Oh, the fragility and fantasy of fall! In the beginning, at the end of summer, the leaves are unremarkable, green, no one to notice, playing audience to August’s last burst of blooms. Yet days later, they have assumed their place on stage, commanding attention with colorful costumes, the talk of the town and the delight of children’s eyes. Days disappear and the leaves disappear, falling into anonymity, fading brown and dull on the ground, brittle underfoot, sodden and decaying in rain, making mud. Now that the first snow has come, branches are bare, leaves buried beneath the blanket, their glory gone.
It’s been a year of changes in our family and my life too. Like the ephemeral foliage, my own mortality has become more apparent to me. I’ve changed priorities and made choices.
As a blogger, as someone who wants to be authentic and transparent, as someone sharing from her life and experiences, I’ve felt a responsibility to write about these changes, yet these transformations have also meant that I have had fewer resources to give to blogging. I’ve felt overwhelmed by this (self-imposed) duty to update my readers, while faced with the new needs and priorities. Some aspects of this season cannot be posted publicly. Other aspects. although large and looming to me, seem trite and small compared to the pain and crises others are experiencing.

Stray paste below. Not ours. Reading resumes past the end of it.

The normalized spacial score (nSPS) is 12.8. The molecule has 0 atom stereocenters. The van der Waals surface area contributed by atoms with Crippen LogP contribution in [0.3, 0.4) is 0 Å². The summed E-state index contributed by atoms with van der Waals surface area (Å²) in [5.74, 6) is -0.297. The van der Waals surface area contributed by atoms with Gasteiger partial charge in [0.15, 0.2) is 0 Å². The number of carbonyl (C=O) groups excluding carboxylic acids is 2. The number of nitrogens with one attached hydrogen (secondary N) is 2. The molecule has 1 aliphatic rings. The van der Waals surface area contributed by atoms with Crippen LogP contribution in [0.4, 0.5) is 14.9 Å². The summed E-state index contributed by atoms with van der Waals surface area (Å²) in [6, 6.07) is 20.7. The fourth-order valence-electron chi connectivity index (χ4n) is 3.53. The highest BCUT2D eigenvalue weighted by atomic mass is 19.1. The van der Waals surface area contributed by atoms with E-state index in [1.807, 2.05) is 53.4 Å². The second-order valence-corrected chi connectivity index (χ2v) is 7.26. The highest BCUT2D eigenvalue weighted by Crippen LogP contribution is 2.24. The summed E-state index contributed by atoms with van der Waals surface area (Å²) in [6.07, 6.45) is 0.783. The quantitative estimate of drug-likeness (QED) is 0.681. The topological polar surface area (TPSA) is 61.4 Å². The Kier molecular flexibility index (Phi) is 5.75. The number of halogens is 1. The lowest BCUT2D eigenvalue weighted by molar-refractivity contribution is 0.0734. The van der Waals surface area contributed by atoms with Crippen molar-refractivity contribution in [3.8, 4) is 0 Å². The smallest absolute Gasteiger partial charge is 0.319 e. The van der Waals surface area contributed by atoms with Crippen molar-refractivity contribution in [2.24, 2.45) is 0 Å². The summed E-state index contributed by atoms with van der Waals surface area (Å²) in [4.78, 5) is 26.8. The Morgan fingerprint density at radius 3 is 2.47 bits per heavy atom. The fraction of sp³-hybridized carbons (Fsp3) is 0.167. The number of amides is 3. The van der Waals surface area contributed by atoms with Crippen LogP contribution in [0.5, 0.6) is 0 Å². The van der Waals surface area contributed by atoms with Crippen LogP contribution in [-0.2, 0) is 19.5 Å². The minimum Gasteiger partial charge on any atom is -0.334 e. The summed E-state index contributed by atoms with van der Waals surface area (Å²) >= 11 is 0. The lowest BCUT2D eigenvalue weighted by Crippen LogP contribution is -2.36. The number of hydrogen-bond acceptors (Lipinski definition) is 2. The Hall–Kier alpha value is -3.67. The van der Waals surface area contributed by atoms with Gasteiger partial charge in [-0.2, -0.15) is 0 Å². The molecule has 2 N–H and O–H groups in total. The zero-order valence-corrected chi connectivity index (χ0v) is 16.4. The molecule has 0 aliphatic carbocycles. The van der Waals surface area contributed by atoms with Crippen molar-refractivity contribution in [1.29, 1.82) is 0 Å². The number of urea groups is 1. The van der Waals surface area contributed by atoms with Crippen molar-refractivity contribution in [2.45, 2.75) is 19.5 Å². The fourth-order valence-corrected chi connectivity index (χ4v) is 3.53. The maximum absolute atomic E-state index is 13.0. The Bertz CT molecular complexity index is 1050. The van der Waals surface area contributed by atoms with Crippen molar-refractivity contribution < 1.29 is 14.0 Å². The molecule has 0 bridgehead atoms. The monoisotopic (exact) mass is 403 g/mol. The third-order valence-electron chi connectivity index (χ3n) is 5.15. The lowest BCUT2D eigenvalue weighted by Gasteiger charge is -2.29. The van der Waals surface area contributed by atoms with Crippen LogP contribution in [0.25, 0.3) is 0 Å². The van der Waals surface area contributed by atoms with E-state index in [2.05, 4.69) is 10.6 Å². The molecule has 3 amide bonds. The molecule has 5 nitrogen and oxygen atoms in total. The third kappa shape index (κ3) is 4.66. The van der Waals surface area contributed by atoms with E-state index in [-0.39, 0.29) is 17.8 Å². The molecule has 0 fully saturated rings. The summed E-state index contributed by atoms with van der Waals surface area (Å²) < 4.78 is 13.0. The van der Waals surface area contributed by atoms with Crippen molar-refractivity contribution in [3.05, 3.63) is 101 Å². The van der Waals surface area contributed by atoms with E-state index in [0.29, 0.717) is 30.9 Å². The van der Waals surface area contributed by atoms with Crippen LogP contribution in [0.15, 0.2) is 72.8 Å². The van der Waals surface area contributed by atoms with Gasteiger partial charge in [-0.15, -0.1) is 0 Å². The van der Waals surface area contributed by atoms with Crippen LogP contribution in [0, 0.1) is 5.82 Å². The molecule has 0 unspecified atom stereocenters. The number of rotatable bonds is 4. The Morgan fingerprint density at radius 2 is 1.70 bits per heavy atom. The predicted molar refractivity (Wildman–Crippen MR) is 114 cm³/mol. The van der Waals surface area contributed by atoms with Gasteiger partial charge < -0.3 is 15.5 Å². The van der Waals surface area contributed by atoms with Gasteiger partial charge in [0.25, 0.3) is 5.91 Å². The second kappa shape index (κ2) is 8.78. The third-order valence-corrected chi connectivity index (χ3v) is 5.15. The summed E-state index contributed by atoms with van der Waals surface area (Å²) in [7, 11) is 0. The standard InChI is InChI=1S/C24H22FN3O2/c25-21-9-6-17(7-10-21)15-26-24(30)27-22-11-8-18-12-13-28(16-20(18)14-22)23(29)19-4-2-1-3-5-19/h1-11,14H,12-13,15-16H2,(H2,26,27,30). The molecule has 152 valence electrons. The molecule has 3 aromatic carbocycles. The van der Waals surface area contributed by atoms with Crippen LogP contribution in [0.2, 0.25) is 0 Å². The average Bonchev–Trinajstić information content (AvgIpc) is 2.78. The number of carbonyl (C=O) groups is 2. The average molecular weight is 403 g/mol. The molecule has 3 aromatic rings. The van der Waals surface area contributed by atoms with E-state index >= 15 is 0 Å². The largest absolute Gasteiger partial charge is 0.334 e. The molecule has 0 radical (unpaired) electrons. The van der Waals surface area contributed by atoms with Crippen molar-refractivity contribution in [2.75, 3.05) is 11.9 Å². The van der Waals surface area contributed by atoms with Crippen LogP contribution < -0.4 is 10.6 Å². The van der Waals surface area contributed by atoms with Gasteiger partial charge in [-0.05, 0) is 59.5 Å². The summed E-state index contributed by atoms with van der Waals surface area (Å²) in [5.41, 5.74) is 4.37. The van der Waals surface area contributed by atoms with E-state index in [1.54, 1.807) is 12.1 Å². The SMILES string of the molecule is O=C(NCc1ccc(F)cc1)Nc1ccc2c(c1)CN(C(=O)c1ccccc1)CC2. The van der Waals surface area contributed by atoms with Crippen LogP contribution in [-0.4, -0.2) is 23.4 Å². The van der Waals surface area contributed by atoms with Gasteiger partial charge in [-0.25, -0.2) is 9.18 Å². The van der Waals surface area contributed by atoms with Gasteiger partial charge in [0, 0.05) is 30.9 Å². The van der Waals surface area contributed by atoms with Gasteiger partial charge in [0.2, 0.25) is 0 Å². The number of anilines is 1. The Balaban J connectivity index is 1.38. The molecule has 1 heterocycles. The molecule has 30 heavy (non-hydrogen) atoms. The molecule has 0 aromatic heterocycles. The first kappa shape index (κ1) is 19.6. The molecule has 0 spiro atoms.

Yet the changes cannot be denied. For example, this fall, others have asked me if I’ve changed my hair or lost weight. People see something different. And this site – the silence on this site – testifies to differences in my life.
I haven’t known how to begin blogging here again. As I look through old posts, I feel a bit of distance, a difference, separating the Julie Leung typing on the keyboard this morning from the one who posted pieces months and years ago. Also my blogging style has to change. In this intense season, I no longer have hours to write late at night or during (now-nonexistent) afternoon naps. How I’ve loved lingering over words, playing with text and pictures, polishing posts for hours – and I am at a loss to find a new style.
But I want to be here. Whether it is researching my previous holiday recipes I posted in the archives, keeping in touch with friends or finding a book that gave me new inspiration and perspective as a parent and teacher, blogging continues to impact me this fall. I can’t deny the differences in me but I also can’t deny the differences blogging has made in me.
Perhaps the way to begin is to go back to the beginning. As Darren Barefoot reminded me recently with his First Posts post, I started by crawling. And that’s what it feels like again now. Awkward. New. Slow. But this is beginning. And if I go slow, I’ll be able to savor the seasons. Going slow, I can savor each day the leaves are gold. Before they are gone.